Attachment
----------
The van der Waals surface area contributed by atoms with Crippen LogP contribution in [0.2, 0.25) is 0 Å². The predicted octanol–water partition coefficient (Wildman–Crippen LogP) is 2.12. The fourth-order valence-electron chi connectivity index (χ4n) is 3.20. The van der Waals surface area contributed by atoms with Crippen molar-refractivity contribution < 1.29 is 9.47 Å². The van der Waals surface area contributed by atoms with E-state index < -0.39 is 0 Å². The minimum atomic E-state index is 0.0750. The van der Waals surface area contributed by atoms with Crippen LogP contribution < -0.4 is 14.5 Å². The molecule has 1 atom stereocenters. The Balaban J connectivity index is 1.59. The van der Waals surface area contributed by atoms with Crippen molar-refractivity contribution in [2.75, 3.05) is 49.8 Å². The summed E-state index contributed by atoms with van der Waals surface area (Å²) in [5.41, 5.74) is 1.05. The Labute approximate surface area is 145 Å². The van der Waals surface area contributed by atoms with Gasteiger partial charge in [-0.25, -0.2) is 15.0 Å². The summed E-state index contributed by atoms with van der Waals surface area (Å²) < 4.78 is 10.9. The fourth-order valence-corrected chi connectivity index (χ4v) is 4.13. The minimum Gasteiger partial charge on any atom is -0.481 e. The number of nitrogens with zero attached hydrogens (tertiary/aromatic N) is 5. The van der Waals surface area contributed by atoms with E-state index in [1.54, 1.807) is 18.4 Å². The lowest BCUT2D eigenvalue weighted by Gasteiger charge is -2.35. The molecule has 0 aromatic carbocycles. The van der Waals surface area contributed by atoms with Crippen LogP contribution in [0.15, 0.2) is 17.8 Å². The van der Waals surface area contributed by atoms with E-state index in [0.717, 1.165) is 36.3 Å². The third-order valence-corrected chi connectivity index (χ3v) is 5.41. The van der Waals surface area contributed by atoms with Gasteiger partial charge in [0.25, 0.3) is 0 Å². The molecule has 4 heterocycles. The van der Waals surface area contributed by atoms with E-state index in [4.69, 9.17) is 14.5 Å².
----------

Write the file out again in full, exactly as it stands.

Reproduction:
The van der Waals surface area contributed by atoms with Crippen LogP contribution in [0.2, 0.25) is 0 Å². The predicted octanol–water partition coefficient (Wildman–Crippen LogP) is 2.12. The fourth-order valence-electron chi connectivity index (χ4n) is 3.20. The van der Waals surface area contributed by atoms with Crippen molar-refractivity contribution < 1.29 is 9.47 Å². The van der Waals surface area contributed by atoms with E-state index < -0.39 is 0 Å². The minimum atomic E-state index is 0.0750. The van der Waals surface area contributed by atoms with Crippen LogP contribution < -0.4 is 14.5 Å². The molecule has 1 atom stereocenters. The Balaban J connectivity index is 1.59. The van der Waals surface area contributed by atoms with Crippen molar-refractivity contribution in [2.75, 3.05) is 49.8 Å². The summed E-state index contributed by atoms with van der Waals surface area (Å²) in [5.41, 5.74) is 1.05. The Labute approximate surface area is 145 Å². The van der Waals surface area contributed by atoms with Gasteiger partial charge in [-0.25, -0.2) is 15.0 Å². The summed E-state index contributed by atoms with van der Waals surface area (Å²) < 4.78 is 10.9. The fourth-order valence-corrected chi connectivity index (χ4v) is 4.13. The minimum Gasteiger partial charge on any atom is -0.481 e. The number of nitrogens with zero attached hydrogens (tertiary/aromatic N) is 5. The van der Waals surface area contributed by atoms with E-state index in [1.54, 1.807) is 18.4 Å². The lowest BCUT2D eigenvalue weighted by Gasteiger charge is -2.35. The molecule has 0 aromatic carbocycles. The van der Waals surface area contributed by atoms with Crippen LogP contribution in [0.15, 0.2) is 17.8 Å². The van der Waals surface area contributed by atoms with E-state index in [0.717, 1.165) is 36.3 Å². The third-order valence-corrected chi connectivity index (χ3v) is 5.41. The van der Waals surface area contributed by atoms with Gasteiger partial charge in [0.25, 0.3) is 0 Å². The molecule has 4 heterocycles. The van der Waals surface area contributed by atoms with E-state index in [4.69, 9.17) is 14.5 Å².